One of the most memorable moments in the lives of expectant parents comes when they first see the image of their baby on the ultrasound screen. It’s the moment, for many, when a pregnancy really becomes real, when it finally becomes possible to grasp the fact that a new human being is developing inside the mother’s body. It’s a joyful and emotional moment, likely eclipsed only by the actual birth of the child. It’s also a moment that visually impaired people are deprived of.
There’s a lot that sighted people take for granted, and not being able to see the image of one’s unborn child on a sonogram is something that never would have occurred to me when thinking of the losses blind people face throughout life. Today, people with visual impairments can take advantage of more technology than ever to help them experience and navigate life through their other senses, and a lot of that technology is of the 3D printed nature. 3D printing has allowed visually impaired people to “see” great works of art, to read books complete with images, to study tactile maps, and even to engage with museum exhibits. Why shouldn’t that same technology be used to let blind parents meet their unborn babies?
IN UTERO 3D is a newly formed, family-run company in Poland that creates 3D printed models from ultrasound images so that blind mothers can visualize the faces of their children in the same way they would visualize the face of anyone else – through touch. By feeling the contours of the face, the shape of the nose and lips, a blind person can get a strong impression of what a person looks like; touch is a very powerful sense for those who can’t rely on their eyes for information.
IN UTERO 3D isn’t the first organization to 3D print ultrasounds for visually impaired parents, but what sets them apart, says the Polish organization, is their accessibility. They offer a program called “Waiting Without Borders,” which provides 3D printed ultrasounds to parents all over the world for a token cost of €1. All an expectant parent has to do is send the organization a file of the ultrasound they want 3D printed; IN UTERO 3D recommends that the ultrasound be from somewhere between 18 and 30 weeks. The files should be in Cartesian Volume Files (.vol) format for ultrasounds taken with GE Voluson equipment, or DICOM (.dcm) format for Aloka instruments.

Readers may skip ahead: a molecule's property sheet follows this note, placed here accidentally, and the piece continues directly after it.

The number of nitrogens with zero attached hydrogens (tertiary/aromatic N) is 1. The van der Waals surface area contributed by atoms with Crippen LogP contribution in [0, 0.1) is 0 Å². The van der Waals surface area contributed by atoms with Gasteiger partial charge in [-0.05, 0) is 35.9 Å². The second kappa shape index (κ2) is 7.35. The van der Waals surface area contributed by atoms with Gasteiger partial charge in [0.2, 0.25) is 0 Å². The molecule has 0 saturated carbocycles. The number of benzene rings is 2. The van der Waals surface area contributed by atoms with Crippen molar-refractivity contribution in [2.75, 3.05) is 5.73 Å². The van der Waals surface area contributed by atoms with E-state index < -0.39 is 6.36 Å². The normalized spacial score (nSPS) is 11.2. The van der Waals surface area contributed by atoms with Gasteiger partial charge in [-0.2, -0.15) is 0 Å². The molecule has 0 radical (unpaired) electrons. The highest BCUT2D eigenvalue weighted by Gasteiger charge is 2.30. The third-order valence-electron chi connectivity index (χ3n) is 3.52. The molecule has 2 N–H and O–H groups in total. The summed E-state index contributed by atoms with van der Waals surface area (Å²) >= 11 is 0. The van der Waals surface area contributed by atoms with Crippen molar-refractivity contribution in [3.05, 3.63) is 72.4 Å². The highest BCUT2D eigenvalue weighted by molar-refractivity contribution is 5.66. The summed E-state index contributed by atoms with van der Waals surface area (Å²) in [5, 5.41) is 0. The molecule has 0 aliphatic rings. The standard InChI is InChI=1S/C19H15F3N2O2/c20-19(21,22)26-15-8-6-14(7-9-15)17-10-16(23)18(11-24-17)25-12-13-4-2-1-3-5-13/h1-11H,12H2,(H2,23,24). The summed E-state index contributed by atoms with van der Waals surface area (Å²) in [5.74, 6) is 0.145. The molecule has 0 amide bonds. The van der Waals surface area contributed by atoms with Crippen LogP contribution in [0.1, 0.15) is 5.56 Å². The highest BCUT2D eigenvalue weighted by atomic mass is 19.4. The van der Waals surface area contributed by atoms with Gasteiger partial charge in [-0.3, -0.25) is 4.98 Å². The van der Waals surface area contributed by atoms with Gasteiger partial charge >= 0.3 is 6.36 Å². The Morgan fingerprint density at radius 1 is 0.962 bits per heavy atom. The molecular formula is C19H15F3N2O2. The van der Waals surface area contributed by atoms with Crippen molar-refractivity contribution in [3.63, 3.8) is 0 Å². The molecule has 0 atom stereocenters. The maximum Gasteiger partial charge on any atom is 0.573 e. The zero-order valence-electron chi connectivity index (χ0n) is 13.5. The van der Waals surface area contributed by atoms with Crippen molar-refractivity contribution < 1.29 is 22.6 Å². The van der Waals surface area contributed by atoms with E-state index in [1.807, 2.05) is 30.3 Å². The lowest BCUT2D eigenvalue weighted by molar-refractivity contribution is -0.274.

Along with the files, interested parents should send documentation of visual impairment. For mothers in Poland, all the necessary information can be taken directly at the office of one of IN UTERO 3D’s partner doctors, and the company will 3D print the ultrasound (using an Ultimaker printer and Spectrum filament) and deliver it directly to the parents. Mothers outside of Poland can send the information to the company via email; IN UTERO 3D will convert the ultrasound file to .stl or .obj using their specially developed software and then send it back to the parents, who can have it 3D printed locally.
It’s a quick turnaround – parents who email their files in can expect their converted file returned by email within two days, while the actual 3D prints take about four days. Images will not be altered in any way, the company assures; parents can expect a perfectly accurate 3D bas-relief representation of their babies’ ultrasounds. Below, you can see a time-lapse video of an ultrasound being 3D printed, and also discuss your thoughts over in the 3D Printed Ultrasound forum at 3DPB.com.
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